If you’re up for a little learning, there’s several local museums and points of interest on the way to Myrtle Beach worth checking out. You can learn about space and the sea at Ingram Planetarium and the Museum of the Coastal Carolinas in Sunset Beach, N.C., bone up on farming and local history at the Horry County Museum and L.W. Paul Living History Museum in Conway, or learn about sailing and rice production at the Kaminski House, Rice Museum and S.C. Maritime Museum in Georgetown. Auto buffs may also want to stop by Wheels of Yesteryear, near Tanger Outlets on U.S. 501 on the way into town.

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13. Awendaw Green & Sewee Outpost

Once you pass Charleston and Mt. Pleasant heading up from the south, the last hour or two to the beach can be a bit bland. With long deserted stretches through Francis Marion National Park, there’s not much to look at. Luckily, though the small town of Awendaw, provides a bit of breakup from the monotony, with attractions such as Awendaw Green, Sewee Outpost and Buck Hall Recreation Area. Here you can check out some great live music during one of the area’s famous Barn Jams” grab a bite to eat at Sewee Restaurant or even stop and play a round of disc golf or two.

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14. Roadside Produce Markets

If you’re looking for a taste of local flavor, there’s no place better than the many country markets and produce stands on your way into town. Here you’ll find some of the freshest produce around from corn and tomatoes to sweet potatoes and locally-caught shrimp. If you just need a snack to hold you over there’s a great selection of local treats like candied pecans and boiled peanuts. Some you’re likely to run across include Green Acres Country Market in Florence, Po Boys Produce in Galivants Ferry, Aynor Produce in Aynor, Lee’s Farmers Market in Murrells Inlet and Holden Brothers Farm Market in South Brunswick, N.C.

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15. "Old Baldy" Lighthouse

For some people, driving a half an hour out of your way to see a pair of lighthouses may seem crazy, but if you do take the time to visit these awesome attractions, you’ll sure be glad you did. Both the Oak Island Lighthouse in Oak Island, N.C., and the Bald Head Island Lighthouse (a.k.a Old Baldy”) near Caswell Beach, N.C., offer tours which allow visitors to explore the grounds and go up inside for breathtaking views — and photos — of the ocean and its surroundings. For the full experience, it’s best to drive into downtown Southport, N.C., and take the ferry across the Cape Fear River to Bald Head Island.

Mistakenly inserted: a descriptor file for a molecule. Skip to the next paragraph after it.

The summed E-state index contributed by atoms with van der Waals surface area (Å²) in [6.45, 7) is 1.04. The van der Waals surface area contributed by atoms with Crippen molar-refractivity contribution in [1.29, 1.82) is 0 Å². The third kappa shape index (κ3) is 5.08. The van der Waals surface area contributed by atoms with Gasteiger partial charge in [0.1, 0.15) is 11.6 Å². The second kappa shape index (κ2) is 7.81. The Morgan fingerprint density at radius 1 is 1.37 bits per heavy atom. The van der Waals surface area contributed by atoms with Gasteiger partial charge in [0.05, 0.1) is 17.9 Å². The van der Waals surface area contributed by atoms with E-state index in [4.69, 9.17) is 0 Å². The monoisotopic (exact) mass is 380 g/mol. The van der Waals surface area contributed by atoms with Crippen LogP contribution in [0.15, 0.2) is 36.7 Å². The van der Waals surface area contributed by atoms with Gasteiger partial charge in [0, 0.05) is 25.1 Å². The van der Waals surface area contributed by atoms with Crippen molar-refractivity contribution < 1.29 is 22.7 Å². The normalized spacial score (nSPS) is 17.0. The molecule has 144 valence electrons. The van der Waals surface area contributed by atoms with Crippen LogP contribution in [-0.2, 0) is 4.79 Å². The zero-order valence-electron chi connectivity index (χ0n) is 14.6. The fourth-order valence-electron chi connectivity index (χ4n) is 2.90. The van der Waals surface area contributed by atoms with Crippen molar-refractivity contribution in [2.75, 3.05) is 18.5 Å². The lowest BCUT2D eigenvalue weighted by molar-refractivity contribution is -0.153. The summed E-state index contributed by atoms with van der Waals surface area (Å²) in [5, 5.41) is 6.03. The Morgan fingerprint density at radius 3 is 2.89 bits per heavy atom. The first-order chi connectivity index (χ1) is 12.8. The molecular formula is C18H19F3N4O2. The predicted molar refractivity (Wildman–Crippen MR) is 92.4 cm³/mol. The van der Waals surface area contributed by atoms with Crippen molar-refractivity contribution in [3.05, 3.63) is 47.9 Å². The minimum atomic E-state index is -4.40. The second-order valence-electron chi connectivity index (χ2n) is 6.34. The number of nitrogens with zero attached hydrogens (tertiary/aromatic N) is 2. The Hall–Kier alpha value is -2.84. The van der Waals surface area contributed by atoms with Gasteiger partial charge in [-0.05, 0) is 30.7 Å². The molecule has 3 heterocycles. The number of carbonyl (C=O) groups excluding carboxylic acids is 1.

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What do I need to know before going to Myrtle Beach? ›

Here are some tips from locals and repeat visitors to help you make the most of your Myrtle Beach vacation.
  • Sunscreen. ...
  • Bargain hunt. ...
  • Check out at least one sunrise. ...
  • Don't try to do too much. ...
  • Bring inexpensive sunglasses. ...
  • Take a family picture. ...
  • Reward good service. ...
  • Use caution on the road.
4 Aug 2011

Why is Myrtle Beach called Dirty Myrtle? ›

The area has a nickname, "Dirty Myrtle" which refers to anything between a type of drink to a mud run. But over the last decade, the nickname's meaning has slipped away from local leaders control over marketing towards the numerous swimming advisories that warn visitors of the poor water quality along the beach.

Which part of Myrtle Beach is the most popular? ›

The Myrtle Beach Boardwalk is one of the top attractions in Myrtle Beach, and for good reason; the boardwalk is home to several restaurants, bars, attractions, shops, and more.

Are there hammerhead sharks in Myrtle Beach? ›

Approximately nine shark species have been spotted in Myrtle Beach, including spinner sharks, black tips, bull sharks, tiger sharks, lemon sharks, great whites, sandbars, sand tiger sharks, and hammerhead sharks.

Why is the water brown in Myrtle Beach? ›

The large area of discolored water may be caused by sediment and tannins in area rivers draining into the ocean. Tannins are natural organic material produced by leaves & tree bark that leach into rivers. Tannins are harmless. In fact, it's what gives the tea you drink its color.